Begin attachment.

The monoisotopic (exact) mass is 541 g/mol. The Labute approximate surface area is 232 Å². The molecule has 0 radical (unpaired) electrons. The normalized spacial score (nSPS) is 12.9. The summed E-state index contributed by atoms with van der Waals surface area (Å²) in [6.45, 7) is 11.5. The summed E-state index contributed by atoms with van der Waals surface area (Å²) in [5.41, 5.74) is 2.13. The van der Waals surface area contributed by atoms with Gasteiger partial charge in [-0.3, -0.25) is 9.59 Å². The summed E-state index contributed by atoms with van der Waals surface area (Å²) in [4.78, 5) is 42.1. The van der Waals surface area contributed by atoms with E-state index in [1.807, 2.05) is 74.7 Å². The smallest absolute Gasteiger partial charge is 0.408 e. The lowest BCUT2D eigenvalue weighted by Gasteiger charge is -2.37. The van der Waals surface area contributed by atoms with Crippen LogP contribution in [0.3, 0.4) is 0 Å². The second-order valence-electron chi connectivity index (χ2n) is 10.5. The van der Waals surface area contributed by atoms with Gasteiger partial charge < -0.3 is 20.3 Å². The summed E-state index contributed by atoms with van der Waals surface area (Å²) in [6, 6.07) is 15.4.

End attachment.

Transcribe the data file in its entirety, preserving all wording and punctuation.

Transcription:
The monoisotopic (exact) mass is 541 g/mol. The Labute approximate surface area is 232 Å². The molecule has 0 radical (unpaired) electrons. The normalized spacial score (nSPS) is 12.9. The summed E-state index contributed by atoms with van der Waals surface area (Å²) in [6.45, 7) is 11.5. The summed E-state index contributed by atoms with van der Waals surface area (Å²) in [5.41, 5.74) is 2.13. The van der Waals surface area contributed by atoms with Gasteiger partial charge in [-0.3, -0.25) is 9.59 Å². The summed E-state index contributed by atoms with van der Waals surface area (Å²) in [4.78, 5) is 42.1. The van der Waals surface area contributed by atoms with E-state index in [1.807, 2.05) is 74.7 Å². The smallest absolute Gasteiger partial charge is 0.408 e. The lowest BCUT2D eigenvalue weighted by Gasteiger charge is -2.37. The van der Waals surface area contributed by atoms with Crippen LogP contribution in [0.3, 0.4) is 0 Å². The second-order valence-electron chi connectivity index (χ2n) is 10.5. The van der Waals surface area contributed by atoms with Gasteiger partial charge < -0.3 is 20.3 Å². The summed E-state index contributed by atoms with van der Waals surface area (Å²) in [6, 6.07) is 15.4.